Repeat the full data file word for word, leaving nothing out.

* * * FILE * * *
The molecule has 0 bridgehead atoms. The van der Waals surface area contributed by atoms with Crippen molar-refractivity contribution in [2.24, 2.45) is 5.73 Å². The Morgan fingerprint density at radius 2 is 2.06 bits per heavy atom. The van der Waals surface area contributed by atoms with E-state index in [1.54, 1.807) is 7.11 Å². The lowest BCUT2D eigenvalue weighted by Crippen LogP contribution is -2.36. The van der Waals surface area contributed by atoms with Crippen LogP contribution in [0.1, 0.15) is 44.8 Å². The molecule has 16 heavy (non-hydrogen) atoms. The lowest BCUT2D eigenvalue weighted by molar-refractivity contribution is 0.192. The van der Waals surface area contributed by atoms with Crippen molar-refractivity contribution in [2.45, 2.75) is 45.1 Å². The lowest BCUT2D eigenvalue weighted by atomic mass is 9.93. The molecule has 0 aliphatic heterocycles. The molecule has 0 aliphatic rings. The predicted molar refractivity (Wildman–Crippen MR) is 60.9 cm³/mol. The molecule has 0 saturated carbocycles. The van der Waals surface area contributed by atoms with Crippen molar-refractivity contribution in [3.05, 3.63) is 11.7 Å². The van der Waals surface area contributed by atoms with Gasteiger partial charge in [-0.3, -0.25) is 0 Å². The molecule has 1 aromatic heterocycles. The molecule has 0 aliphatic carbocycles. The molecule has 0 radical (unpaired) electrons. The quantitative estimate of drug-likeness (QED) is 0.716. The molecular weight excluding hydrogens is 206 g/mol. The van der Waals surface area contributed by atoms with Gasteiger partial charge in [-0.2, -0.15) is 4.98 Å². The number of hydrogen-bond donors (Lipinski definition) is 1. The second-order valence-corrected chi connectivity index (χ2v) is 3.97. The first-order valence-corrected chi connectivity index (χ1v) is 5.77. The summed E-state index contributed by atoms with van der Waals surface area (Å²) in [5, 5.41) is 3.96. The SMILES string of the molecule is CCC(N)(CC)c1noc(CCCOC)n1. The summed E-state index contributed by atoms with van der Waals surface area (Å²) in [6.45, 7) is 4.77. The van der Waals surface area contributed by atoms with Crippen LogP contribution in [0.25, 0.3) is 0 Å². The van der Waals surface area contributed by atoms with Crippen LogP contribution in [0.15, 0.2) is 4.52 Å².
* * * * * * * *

The molecule has 0 bridgehead atoms. The van der Waals surface area contributed by atoms with Crippen molar-refractivity contribution in [2.24, 2.45) is 5.73 Å². The Morgan fingerprint density at radius 2 is 2.06 bits per heavy atom. The van der Waals surface area contributed by atoms with E-state index in [1.54, 1.807) is 7.11 Å². The lowest BCUT2D eigenvalue weighted by Crippen LogP contribution is -2.36. The van der Waals surface area contributed by atoms with Crippen LogP contribution in [0.1, 0.15) is 44.8 Å². The molecule has 16 heavy (non-hydrogen) atoms. The lowest BCUT2D eigenvalue weighted by molar-refractivity contribution is 0.192. The van der Waals surface area contributed by atoms with Crippen molar-refractivity contribution in [2.45, 2.75) is 45.1 Å². The lowest BCUT2D eigenvalue weighted by atomic mass is 9.93. The molecule has 0 aliphatic heterocycles. The molecule has 0 aliphatic rings. The predicted molar refractivity (Wildman–Crippen MR) is 60.9 cm³/mol. The molecule has 0 saturated carbocycles. The van der Waals surface area contributed by atoms with Crippen molar-refractivity contribution in [3.05, 3.63) is 11.7 Å². The van der Waals surface area contributed by atoms with Gasteiger partial charge in [-0.3, -0.25) is 0 Å². The molecule has 1 aromatic heterocycles. The molecule has 0 aliphatic carbocycles. The molecule has 0 radical (unpaired) electrons. The quantitative estimate of drug-likeness (QED) is 0.716. The molecular weight excluding hydrogens is 206 g/mol. The van der Waals surface area contributed by atoms with Gasteiger partial charge in [-0.2, -0.15) is 4.98 Å². The number of hydrogen-bond donors (Lipinski definition) is 1. The second-order valence-corrected chi connectivity index (χ2v) is 3.97. The first-order valence-corrected chi connectivity index (χ1v) is 5.77. The summed E-state index contributed by atoms with van der Waals surface area (Å²) in [5, 5.41) is 3.96. The SMILES string of the molecule is CCC(N)(CC)c1noc(CCCOC)n1. The summed E-state index contributed by atoms with van der Waals surface area (Å²) in [6.45, 7) is 4.77. The van der Waals surface area contributed by atoms with Crippen LogP contribution in [0.25, 0.3) is 0 Å². The van der Waals surface area contributed by atoms with Crippen LogP contribution in [0.15, 0.2) is 4.52 Å².